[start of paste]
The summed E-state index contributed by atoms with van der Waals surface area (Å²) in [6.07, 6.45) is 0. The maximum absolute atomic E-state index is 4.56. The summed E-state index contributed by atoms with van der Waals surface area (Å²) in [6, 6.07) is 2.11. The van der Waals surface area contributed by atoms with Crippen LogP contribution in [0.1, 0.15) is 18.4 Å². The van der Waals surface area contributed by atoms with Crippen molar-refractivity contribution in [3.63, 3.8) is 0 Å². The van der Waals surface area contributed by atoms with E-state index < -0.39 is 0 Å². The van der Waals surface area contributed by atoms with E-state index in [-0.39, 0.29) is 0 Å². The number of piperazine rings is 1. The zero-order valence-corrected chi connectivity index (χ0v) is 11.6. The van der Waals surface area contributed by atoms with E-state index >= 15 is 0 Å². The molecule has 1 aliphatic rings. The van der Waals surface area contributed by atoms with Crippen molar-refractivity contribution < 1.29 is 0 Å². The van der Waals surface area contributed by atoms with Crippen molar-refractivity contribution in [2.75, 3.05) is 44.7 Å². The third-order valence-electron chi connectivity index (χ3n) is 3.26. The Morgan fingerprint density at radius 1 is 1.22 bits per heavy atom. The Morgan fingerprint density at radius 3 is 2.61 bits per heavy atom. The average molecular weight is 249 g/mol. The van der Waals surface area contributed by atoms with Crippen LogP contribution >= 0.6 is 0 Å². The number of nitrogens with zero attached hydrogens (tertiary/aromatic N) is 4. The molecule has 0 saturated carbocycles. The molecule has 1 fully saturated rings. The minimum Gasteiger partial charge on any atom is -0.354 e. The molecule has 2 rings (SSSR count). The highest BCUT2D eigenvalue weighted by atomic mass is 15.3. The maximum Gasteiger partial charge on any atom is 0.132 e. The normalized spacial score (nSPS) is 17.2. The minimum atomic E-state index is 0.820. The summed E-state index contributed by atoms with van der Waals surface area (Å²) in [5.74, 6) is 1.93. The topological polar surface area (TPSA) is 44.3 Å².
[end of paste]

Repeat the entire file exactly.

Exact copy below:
The summed E-state index contributed by atoms with van der Waals surface area (Å²) in [6.07, 6.45) is 0. The maximum absolute atomic E-state index is 4.56. The summed E-state index contributed by atoms with van der Waals surface area (Å²) in [6, 6.07) is 2.11. The van der Waals surface area contributed by atoms with Crippen LogP contribution in [0.1, 0.15) is 18.4 Å². The van der Waals surface area contributed by atoms with Crippen molar-refractivity contribution in [3.63, 3.8) is 0 Å². The van der Waals surface area contributed by atoms with E-state index < -0.39 is 0 Å². The van der Waals surface area contributed by atoms with E-state index in [-0.39, 0.29) is 0 Å². The number of piperazine rings is 1. The zero-order valence-corrected chi connectivity index (χ0v) is 11.6. The van der Waals surface area contributed by atoms with E-state index >= 15 is 0 Å². The molecule has 1 aliphatic rings. The van der Waals surface area contributed by atoms with Crippen molar-refractivity contribution < 1.29 is 0 Å². The van der Waals surface area contributed by atoms with Crippen molar-refractivity contribution in [2.75, 3.05) is 44.7 Å². The third-order valence-electron chi connectivity index (χ3n) is 3.26. The Morgan fingerprint density at radius 1 is 1.22 bits per heavy atom. The Morgan fingerprint density at radius 3 is 2.61 bits per heavy atom. The average molecular weight is 249 g/mol. The van der Waals surface area contributed by atoms with Crippen LogP contribution >= 0.6 is 0 Å². The number of nitrogens with zero attached hydrogens (tertiary/aromatic N) is 4. The molecule has 0 saturated carbocycles. The molecule has 1 fully saturated rings. The minimum Gasteiger partial charge on any atom is -0.354 e. The molecule has 2 rings (SSSR count). The highest BCUT2D eigenvalue weighted by atomic mass is 15.3. The maximum Gasteiger partial charge on any atom is 0.132 e. The normalized spacial score (nSPS) is 17.2. The minimum atomic E-state index is 0.820. The summed E-state index contributed by atoms with van der Waals surface area (Å²) in [5.74, 6) is 1.93. The topological polar surface area (TPSA) is 44.3 Å².